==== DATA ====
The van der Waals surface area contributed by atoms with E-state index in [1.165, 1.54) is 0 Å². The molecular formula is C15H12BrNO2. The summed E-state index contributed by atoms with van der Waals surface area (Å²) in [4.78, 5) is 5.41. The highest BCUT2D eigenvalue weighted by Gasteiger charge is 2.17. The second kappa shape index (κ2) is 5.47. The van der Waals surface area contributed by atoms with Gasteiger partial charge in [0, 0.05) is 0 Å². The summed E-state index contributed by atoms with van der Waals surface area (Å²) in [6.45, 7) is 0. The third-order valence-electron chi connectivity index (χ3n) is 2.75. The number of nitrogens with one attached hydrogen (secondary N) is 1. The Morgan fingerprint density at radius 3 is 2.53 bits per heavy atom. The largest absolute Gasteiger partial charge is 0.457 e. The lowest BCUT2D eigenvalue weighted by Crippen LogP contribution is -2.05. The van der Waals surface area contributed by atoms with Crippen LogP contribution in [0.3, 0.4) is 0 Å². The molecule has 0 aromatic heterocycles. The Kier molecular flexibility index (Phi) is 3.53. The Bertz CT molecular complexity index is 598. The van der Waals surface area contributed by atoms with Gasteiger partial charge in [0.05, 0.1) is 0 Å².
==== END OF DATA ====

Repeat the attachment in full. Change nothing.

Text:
The van der Waals surface area contributed by atoms with E-state index in [1.165, 1.54) is 0 Å². The molecular formula is C15H12BrNO2. The summed E-state index contributed by atoms with van der Waals surface area (Å²) in [4.78, 5) is 5.41. The highest BCUT2D eigenvalue weighted by Gasteiger charge is 2.17. The second kappa shape index (κ2) is 5.47. The van der Waals surface area contributed by atoms with Gasteiger partial charge in [0, 0.05) is 0 Å². The summed E-state index contributed by atoms with van der Waals surface area (Å²) in [6.45, 7) is 0. The third-order valence-electron chi connectivity index (χ3n) is 2.75. The number of nitrogens with one attached hydrogen (secondary N) is 1. The Morgan fingerprint density at radius 3 is 2.53 bits per heavy atom. The largest absolute Gasteiger partial charge is 0.457 e. The lowest BCUT2D eigenvalue weighted by Crippen LogP contribution is -2.05. The van der Waals surface area contributed by atoms with Crippen LogP contribution in [0.3, 0.4) is 0 Å². The molecule has 0 aromatic heterocycles. The Kier molecular flexibility index (Phi) is 3.53. The Bertz CT molecular complexity index is 598. The van der Waals surface area contributed by atoms with Gasteiger partial charge in [0.05, 0.1) is 0 Å².